Eat it, Phelps
Published: Monday, March 2, 2009
Updated: Monday, March 2, 2009 15:03
I might be bordering incompetence in the pool, but I am on par with Olympic swimmer Michael Phelps when it comes to eating. I might even surpass him.
During the 2008 Olympics, the 12,000 calorie diet of Phelps was widely reported. While writing a story on the Olympian, I decided to push my limits and see if I could eat the diet for a day.
In preparation for the diet, I sought the medical advice of Timothy Gaspar, the Dean of the College of Nursing at UT. He said, "I cannot recommend this diet. It could cause undesirable effects on you. The bolus of calories could create some issues relative to blood sugar depending on how your body metabolizes the nutrients of large quantity."
He made plenty of good points, but I attempted the diet anyway.
It is important to note the size difference between myself and Phelps. While I do work out, I am far from prepared to compete in the Olympics. I am 5 feet 8 inches and 160 pounds. Phelps is a 6-foot tall, 200 pound swimming phenom.
"You don't burn the calories the way Phelps does," Gaspar said. "He burns it all up. Your body is just not capable of digesting and metabolizing all of that. You take somebody like Phelps, and his body is used to that. It's used to metabolizing and burning a lot of fluid."
For breakfast, Phelps drinks two cups of coffee and eats three fried egg sandwiches (with cheese, lettuce, tomatoes, fried onions and mayonnaise), a five-egg omelet, a bowl of grits, three slices of french toast with powdered sugar and three chocolate chip pancakes.
I set up a deal with Doc Watson's to spend my day of gluttony at the bar/restaurant. I ordered the mammoth breakfast just after 11 a.m. on Thursday. To say the presentation of the food was intimidating would be an understatement.
I have always struggled with pancakes, so I decided to save those for last. After eating the sandwiches, omelet, oatmeal (grits were unavailable) and french toast, I was feeling fine. The food was delicious, and I was actually enjoying myself. However, as expected, the pancakes proved to be a challenge.
"They tend to hang there and are harder to digest," Gaspar said.
The diet only called for two cups of coffee, but it took me five cups for the meal to get through the pancakes. Upon further inspection, I ate considerably more than Phelps for breakfast. The pancakes and french toast I ate were considerably larger than in his meal, and the bowl of oatmeal I was served was twice the size of his grits.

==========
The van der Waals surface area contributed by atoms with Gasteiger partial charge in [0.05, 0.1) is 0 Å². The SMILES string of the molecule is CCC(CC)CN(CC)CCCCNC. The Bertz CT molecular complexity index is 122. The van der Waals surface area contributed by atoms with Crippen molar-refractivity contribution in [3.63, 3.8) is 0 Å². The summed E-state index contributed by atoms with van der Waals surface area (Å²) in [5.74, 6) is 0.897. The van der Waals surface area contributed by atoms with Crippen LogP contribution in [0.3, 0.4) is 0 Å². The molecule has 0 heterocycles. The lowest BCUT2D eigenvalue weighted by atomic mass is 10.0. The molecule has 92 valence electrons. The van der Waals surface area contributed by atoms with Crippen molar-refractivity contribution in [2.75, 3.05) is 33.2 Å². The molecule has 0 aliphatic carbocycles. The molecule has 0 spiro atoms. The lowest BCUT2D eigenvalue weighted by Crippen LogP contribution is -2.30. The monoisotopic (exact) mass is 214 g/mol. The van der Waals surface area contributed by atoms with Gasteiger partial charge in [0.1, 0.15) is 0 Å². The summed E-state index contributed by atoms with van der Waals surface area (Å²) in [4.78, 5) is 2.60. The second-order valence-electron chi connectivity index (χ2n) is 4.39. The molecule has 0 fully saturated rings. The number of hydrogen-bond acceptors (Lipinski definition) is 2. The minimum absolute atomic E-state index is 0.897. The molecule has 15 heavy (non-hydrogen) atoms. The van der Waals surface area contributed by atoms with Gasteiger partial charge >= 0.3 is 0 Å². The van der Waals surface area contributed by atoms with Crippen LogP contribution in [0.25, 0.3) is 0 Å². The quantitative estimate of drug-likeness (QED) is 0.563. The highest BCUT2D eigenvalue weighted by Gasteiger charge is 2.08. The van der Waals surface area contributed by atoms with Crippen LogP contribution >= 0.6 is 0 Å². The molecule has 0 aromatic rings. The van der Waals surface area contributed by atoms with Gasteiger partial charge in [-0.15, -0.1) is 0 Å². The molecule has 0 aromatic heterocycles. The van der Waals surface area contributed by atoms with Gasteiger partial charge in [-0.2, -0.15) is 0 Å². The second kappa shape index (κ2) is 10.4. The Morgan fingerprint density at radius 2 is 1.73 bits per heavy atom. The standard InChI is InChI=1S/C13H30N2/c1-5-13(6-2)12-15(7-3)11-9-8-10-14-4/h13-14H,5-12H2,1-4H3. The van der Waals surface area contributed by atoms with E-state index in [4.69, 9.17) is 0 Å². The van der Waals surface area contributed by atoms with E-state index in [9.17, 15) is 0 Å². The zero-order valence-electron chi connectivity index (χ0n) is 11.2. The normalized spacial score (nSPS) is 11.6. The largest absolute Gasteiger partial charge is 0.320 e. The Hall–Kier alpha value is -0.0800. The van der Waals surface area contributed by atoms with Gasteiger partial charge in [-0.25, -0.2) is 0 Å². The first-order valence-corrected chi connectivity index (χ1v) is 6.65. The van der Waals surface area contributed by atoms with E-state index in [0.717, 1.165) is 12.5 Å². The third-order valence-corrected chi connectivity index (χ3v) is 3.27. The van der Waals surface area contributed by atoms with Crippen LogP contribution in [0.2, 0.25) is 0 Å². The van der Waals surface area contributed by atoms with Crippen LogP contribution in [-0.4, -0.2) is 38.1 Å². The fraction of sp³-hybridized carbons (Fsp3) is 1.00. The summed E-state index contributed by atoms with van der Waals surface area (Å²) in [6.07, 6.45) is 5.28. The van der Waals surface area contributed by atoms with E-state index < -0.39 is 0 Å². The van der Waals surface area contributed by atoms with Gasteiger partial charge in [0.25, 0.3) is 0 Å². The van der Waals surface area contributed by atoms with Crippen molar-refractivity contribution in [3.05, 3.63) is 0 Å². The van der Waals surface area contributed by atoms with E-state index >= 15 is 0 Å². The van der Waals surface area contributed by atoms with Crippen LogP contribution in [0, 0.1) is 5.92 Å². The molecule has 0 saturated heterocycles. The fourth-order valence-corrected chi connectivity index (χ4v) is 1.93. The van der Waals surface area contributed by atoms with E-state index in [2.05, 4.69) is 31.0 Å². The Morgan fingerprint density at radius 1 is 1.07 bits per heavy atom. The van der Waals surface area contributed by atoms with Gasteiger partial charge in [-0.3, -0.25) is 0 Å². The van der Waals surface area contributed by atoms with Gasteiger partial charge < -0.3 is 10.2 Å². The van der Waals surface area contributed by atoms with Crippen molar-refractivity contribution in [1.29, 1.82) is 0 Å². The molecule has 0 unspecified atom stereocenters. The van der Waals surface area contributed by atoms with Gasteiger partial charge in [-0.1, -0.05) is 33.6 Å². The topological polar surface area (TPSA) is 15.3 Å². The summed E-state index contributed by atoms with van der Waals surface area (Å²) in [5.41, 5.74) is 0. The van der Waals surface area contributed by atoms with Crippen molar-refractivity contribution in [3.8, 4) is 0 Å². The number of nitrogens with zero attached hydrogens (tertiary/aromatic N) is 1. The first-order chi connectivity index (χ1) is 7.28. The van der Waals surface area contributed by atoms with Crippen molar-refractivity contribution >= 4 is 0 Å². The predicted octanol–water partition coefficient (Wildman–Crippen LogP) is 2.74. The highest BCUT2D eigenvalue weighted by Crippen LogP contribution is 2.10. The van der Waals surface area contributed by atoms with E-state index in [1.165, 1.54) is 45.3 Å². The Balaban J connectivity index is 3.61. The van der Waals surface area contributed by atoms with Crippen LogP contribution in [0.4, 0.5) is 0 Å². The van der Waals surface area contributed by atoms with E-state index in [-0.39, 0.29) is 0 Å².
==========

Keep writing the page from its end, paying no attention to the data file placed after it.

I might not be able to swim for five hours likes Phelps does during training, but after breakfast I went to the UT Rec Center to weigh myself, play basketball and go swimming. I needed to burn off some of the calories after gaining five pounds from breakfast.
"I don't know how much work it takes to burn it off, but I know how much work it takes to eat it," said UT men's basketball coach Gene Cross. "I can't imagine what it would be like to eat 12,000 calories."
For lunch, the diet called for a pound of pasta, two ham and cheese sandwiches and a 1,000 calorie energy drink. The energy drink required so much powder to reach 1,000 calories it was closer to the consistency of mud than liquid.
On a normal day, I could eat the lunch without difficulty, but I don't normally eat five pounds of food for breakfast. I started lunch around 5:30 p.m. with the sandwiches, struggled through the pasta and chugged the shake.
By the time I headed to dinner at 11 p.m., I knew I was in trouble. Dinner called for another protein shake, another pound of pasta and a large pizza. By the time I took the first bite, I knew I wouldn't be able to finish by the original goal of midnight. I managed to finish the shake, but the goal was changed to finish by 11 a.m. the next morning to finish the diet in 24 hours.
"The volume would be really tough on your gastrointestinal track," Gaspar said. "Your stomach isn't meant to handle that volume of food. The type of food impacts how your gallbladder will respond to a volume like that. Your liver, kidneys and everything that impacts the metabolic side of your body are going to be abnormal for a bit just because of the sheer volume."
I woke up at 9:30 a.m. and rushed to the store to pick up a large frozen pizza. While the pizza was in the oven, I measured out and ate a pound of pasta. I swallowed the last bit of pizza crust at 10:59 a.m., just in time for victory.
I measured my blood pressure before and after the diet. I was at 127-68 before the diet and 134-82 afterwards.
"You aren't going to see anything in a one-time shot, because you would have to span it over time to measure the impact," Gaspar said. "If you measured your blood glucose, you would have seen that go up dramatically eating that volume of food alone. Your body is not used to metabolizing that many calories. I'm sure you had a high blood sugar for a while."
I weighed in at 158 pounds on Thursday morning and jumped to 165 pounds by the end of the diet.
"It could be just the food you ate. You aren't going to gain weight that quick," Gaspar said. "Most of the weight will go right out. It went in, but I'm sure your bowels were working on overtime, and it eventually came out the other end."
Eating 12,000 calories was a fun and worthwhile experience, but I join several medical professionals in urging you not to try it at home.
For additional coverage of the diet attempt and links to videos from Thursday, read my blog at Blogs.IndependentCollegian.com/AllSportsConsidered.
There is nothing like a little shameless self promotion.